KAPIT: Australian tourists Ian Ward and Suzy Richter have suggested tour agencies further promote Kapit Division to tourists overseas.
The couple, both freelance journalists from the Gold Coast in Queensland, were here recently as part of their three-week tour of East Malaysia.
Richter said they would not have learnt about Kapit if their friends in Kuching had not pointed out that there are many longhouses here.
“Perhaps if you have a proper set-up of tour agencies, more tourists from overseas will visit Kapit because you can promote your beauty,” she suggested.
Upon arriving here, the couple walked extensively around the town and visited a Malay village.
“Kapit is beautiful. It’s amazing to see a town surrounded by jungle. We were told that the only way to come to Kapit was by boat because there’s no road,” said Ward.
“Someone told us Kapit is at the heart of Borneo, so we came for a look. Very nice small town, friendly people, fresh air and peaceful. We went to the market place and there were many different types of vegetables.”
Both Ward and Richter were also intrigued by traditional tattoo patterns.
“In Borneo, tattoo comes in many different patterns. In Australia we also have tattoo. Also great varieties of handicrafts from wood carvings and beadwork to traditional wooden souvenirs. These are art,” said Richter.
Prior to Kapit, the couple were in Kuching.
“Kuching is one of the beautiful cities in Malaysia. Very clean, friendly atmosphere all around. We spent time strolling along the river front and there’s plenty of Asian food that we tried,” said Ward.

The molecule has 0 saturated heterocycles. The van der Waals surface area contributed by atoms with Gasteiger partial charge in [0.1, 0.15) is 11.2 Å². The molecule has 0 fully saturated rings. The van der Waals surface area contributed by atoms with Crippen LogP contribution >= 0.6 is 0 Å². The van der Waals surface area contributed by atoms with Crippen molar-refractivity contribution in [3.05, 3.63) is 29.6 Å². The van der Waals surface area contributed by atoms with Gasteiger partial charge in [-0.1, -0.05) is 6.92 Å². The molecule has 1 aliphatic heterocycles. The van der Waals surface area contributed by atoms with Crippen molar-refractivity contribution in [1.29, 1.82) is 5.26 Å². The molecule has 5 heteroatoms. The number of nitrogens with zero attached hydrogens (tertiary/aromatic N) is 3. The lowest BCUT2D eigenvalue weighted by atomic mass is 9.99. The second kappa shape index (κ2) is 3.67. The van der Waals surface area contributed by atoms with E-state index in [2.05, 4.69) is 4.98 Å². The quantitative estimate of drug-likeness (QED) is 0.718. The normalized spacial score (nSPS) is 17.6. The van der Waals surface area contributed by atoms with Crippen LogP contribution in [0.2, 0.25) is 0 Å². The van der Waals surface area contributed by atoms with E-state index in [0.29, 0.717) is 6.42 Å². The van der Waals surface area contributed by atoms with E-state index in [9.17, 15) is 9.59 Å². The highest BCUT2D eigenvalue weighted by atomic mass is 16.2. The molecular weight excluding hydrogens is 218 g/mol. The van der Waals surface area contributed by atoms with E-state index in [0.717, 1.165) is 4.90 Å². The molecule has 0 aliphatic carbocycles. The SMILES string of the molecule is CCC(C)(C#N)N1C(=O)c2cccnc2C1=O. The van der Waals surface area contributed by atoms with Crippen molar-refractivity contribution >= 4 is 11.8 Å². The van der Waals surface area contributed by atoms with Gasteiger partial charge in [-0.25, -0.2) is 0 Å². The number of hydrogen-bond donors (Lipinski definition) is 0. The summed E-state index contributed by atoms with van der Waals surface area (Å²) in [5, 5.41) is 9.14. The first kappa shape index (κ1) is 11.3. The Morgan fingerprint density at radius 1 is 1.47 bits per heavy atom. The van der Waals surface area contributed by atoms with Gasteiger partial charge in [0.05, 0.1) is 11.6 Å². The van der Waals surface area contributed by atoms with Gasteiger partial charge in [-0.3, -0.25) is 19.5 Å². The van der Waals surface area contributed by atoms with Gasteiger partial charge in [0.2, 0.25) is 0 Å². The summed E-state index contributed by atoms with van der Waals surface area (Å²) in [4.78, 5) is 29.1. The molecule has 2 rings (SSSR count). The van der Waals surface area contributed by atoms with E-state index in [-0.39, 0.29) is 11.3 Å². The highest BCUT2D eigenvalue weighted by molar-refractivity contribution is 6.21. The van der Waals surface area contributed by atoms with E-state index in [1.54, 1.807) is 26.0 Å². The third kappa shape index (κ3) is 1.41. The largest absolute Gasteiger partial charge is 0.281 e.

“Kuching has quite a number of attractions – Sarawak Museum, temples, old buildings and shops plus the many different people around. While in Kuching we tasted Asian cooking – Malay style of satay, fried chicken wings etc. Food in Asia is no problem for us because back home we also eat rice occasionally,” added Richter.
The couple left home last month for a three-month holiday in Sri Lanka and Malaysia.
“We travelled all over Sri Lanka including the Jaffna Peninsula in the northern part. The capital Colombo is big, jammed and disorganised. It’s a mess and everywhere there’s a crowd,” said Richter.
After spending a month in Sri Lanka, they flew to Kuala Lumpur for four days and then headed to Kuching, where they took an express boat to Sibu and then continued their journey up river to Kapit.
After Kapit they headed to Belaga, where they travelled by van to Bintulu before heading to Niah and Miri by bus.
From Miri, they will fly to Kota Kinabalu and Sandakan, before completing their trip in Kuala Lumpur and then flying home.